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A Tiffany mount or Tiffany setting is a set of prongs (called a claw, crown, or coronet) that hold a gemstone and attach it to a plain band ring. It is a common setting for a diamond solitaire engagement ring. It is named after Tiffany & Co., which popularized it.
It is inexpensive and easy to re-use, so most jewelers will accept returns of this setting and re-set the diamond in a different ring more to the bride-to-be's liking. (This is most often done just before getting married, to move the diamond into a wedding set of wedding band and engagement ring that are matched and often locked together.)
The Tiffany mount can also show off the diamond and may maximize its radiance. Quality settings do not snag on clothing, as the prongs are firmly attached to the diamond and well finished.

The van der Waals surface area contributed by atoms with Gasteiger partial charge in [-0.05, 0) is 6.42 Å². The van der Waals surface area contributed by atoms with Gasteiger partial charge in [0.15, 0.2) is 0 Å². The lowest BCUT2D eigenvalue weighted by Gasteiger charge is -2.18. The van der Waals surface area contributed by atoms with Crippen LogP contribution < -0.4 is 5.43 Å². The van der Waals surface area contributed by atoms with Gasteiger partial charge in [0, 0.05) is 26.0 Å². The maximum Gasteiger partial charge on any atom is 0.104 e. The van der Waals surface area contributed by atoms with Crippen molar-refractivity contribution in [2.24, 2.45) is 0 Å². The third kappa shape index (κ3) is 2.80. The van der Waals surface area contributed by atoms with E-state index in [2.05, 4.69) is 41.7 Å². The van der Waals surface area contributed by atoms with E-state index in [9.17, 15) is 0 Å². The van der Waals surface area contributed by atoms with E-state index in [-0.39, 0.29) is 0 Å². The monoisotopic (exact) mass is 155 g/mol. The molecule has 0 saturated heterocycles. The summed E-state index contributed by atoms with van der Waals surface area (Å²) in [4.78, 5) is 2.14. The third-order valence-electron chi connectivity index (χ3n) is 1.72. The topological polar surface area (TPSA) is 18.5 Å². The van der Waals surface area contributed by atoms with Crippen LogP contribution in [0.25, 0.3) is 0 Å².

Tiffany & Co. v Costco Wholesale Corp. lawsuit
In February 2013 Tiffany & Co. filed a trademark infringement lawsuit against Costco Wholesale Corp. for offering rings identified as "Tiffany". In March 2013 Costco Wholesale Corp. asserted that it did not infringe because the term "Tiffany setting" is generic.
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